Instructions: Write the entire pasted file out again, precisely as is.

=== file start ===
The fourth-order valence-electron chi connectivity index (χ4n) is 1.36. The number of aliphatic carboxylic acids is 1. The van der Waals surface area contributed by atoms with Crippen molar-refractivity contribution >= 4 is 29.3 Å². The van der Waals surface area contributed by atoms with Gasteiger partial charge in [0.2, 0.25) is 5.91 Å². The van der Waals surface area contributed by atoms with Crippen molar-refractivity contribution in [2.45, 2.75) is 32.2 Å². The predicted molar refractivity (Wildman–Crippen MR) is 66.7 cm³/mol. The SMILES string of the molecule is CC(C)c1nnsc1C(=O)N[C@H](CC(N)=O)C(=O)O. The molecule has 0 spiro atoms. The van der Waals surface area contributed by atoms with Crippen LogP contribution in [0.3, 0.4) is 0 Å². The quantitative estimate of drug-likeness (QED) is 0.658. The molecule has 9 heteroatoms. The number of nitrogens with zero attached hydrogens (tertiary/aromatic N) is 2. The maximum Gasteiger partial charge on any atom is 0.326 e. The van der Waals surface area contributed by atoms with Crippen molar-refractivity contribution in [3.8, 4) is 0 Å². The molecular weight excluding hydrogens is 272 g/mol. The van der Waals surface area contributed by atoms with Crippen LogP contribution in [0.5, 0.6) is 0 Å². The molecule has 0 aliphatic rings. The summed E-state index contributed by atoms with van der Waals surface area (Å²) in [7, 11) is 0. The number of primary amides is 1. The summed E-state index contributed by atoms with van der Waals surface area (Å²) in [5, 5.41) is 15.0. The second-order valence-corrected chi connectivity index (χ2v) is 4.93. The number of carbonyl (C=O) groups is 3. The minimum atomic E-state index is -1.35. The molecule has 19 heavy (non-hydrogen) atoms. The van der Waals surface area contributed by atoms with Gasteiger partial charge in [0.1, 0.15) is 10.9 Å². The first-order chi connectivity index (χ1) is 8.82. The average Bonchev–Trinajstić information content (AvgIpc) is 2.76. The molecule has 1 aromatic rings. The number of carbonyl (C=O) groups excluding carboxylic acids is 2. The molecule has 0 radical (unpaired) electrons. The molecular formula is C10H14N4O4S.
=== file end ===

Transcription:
The fourth-order valence-electron chi connectivity index (χ4n) is 1.36. The number of aliphatic carboxylic acids is 1. The van der Waals surface area contributed by atoms with Crippen molar-refractivity contribution >= 4 is 29.3 Å². The van der Waals surface area contributed by atoms with Gasteiger partial charge in [0.2, 0.25) is 5.91 Å². The van der Waals surface area contributed by atoms with Crippen molar-refractivity contribution in [2.45, 2.75) is 32.2 Å². The predicted molar refractivity (Wildman–Crippen MR) is 66.7 cm³/mol. The SMILES string of the molecule is CC(C)c1nnsc1C(=O)N[C@H](CC(N)=O)C(=O)O. The molecule has 0 spiro atoms. The van der Waals surface area contributed by atoms with Crippen LogP contribution in [0.3, 0.4) is 0 Å². The quantitative estimate of drug-likeness (QED) is 0.658. The molecule has 9 heteroatoms. The number of nitrogens with zero attached hydrogens (tertiary/aromatic N) is 2. The maximum Gasteiger partial charge on any atom is 0.326 e. The van der Waals surface area contributed by atoms with Crippen molar-refractivity contribution in [3.8, 4) is 0 Å². The molecular weight excluding hydrogens is 272 g/mol. The van der Waals surface area contributed by atoms with Crippen LogP contribution in [0.5, 0.6) is 0 Å². The molecule has 0 aliphatic rings. The summed E-state index contributed by atoms with van der Waals surface area (Å²) in [7, 11) is 0. The number of primary amides is 1. The summed E-state index contributed by atoms with van der Waals surface area (Å²) in [5, 5.41) is 15.0. The second-order valence-corrected chi connectivity index (χ2v) is 4.93. The number of carbonyl (C=O) groups is 3. The minimum atomic E-state index is -1.35. The molecule has 19 heavy (non-hydrogen) atoms. The van der Waals surface area contributed by atoms with Gasteiger partial charge in [0.1, 0.15) is 10.9 Å². The first-order chi connectivity index (χ1) is 8.82. The average Bonchev–Trinajstić information content (AvgIpc) is 2.76. The molecule has 1 aromatic rings. The number of carbonyl (C=O) groups excluding carboxylic acids is 2. The molecule has 0 radical (unpaired) electrons. The molecular formula is C10H14N4O4S.